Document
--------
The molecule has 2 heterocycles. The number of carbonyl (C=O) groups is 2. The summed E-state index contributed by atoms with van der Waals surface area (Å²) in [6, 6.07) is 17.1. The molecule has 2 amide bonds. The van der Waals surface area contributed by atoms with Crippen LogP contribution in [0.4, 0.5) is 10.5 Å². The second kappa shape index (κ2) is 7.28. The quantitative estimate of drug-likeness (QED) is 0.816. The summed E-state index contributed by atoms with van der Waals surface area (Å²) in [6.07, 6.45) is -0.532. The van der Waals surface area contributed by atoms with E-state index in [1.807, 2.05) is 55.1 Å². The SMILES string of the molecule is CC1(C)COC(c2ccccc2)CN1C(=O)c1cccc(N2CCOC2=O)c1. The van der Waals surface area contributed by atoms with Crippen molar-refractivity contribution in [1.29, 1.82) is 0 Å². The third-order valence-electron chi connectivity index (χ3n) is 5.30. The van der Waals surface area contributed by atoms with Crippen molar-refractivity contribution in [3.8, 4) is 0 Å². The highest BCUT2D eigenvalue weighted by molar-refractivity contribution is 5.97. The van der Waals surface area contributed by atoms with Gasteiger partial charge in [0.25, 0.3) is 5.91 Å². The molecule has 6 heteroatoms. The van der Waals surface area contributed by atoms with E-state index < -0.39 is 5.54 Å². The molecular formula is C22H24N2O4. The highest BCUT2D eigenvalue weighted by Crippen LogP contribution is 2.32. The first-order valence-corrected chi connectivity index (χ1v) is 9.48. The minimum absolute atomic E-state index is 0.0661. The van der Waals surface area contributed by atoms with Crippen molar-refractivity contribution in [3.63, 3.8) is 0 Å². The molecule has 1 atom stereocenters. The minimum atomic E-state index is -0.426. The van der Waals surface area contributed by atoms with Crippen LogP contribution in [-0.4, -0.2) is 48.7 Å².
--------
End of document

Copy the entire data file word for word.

The molecule has 2 heterocycles. The number of carbonyl (C=O) groups is 2. The summed E-state index contributed by atoms with van der Waals surface area (Å²) in [6, 6.07) is 17.1. The molecule has 2 amide bonds. The van der Waals surface area contributed by atoms with Crippen LogP contribution in [0.4, 0.5) is 10.5 Å². The second kappa shape index (κ2) is 7.28. The quantitative estimate of drug-likeness (QED) is 0.816. The summed E-state index contributed by atoms with van der Waals surface area (Å²) in [6.07, 6.45) is -0.532. The van der Waals surface area contributed by atoms with E-state index in [1.807, 2.05) is 55.1 Å². The SMILES string of the molecule is CC1(C)COC(c2ccccc2)CN1C(=O)c1cccc(N2CCOC2=O)c1. The van der Waals surface area contributed by atoms with Crippen molar-refractivity contribution in [1.29, 1.82) is 0 Å². The third-order valence-electron chi connectivity index (χ3n) is 5.30. The van der Waals surface area contributed by atoms with Crippen molar-refractivity contribution in [3.8, 4) is 0 Å². The highest BCUT2D eigenvalue weighted by molar-refractivity contribution is 5.97. The van der Waals surface area contributed by atoms with Gasteiger partial charge in [0.25, 0.3) is 5.91 Å². The molecule has 6 heteroatoms. The van der Waals surface area contributed by atoms with E-state index < -0.39 is 5.54 Å². The molecular formula is C22H24N2O4. The highest BCUT2D eigenvalue weighted by Crippen LogP contribution is 2.32. The first-order valence-corrected chi connectivity index (χ1v) is 9.48. The minimum absolute atomic E-state index is 0.0661. The van der Waals surface area contributed by atoms with Crippen molar-refractivity contribution in [3.63, 3.8) is 0 Å². The molecule has 1 atom stereocenters. The minimum atomic E-state index is -0.426. The van der Waals surface area contributed by atoms with Crippen LogP contribution in [-0.4, -0.2) is 48.7 Å².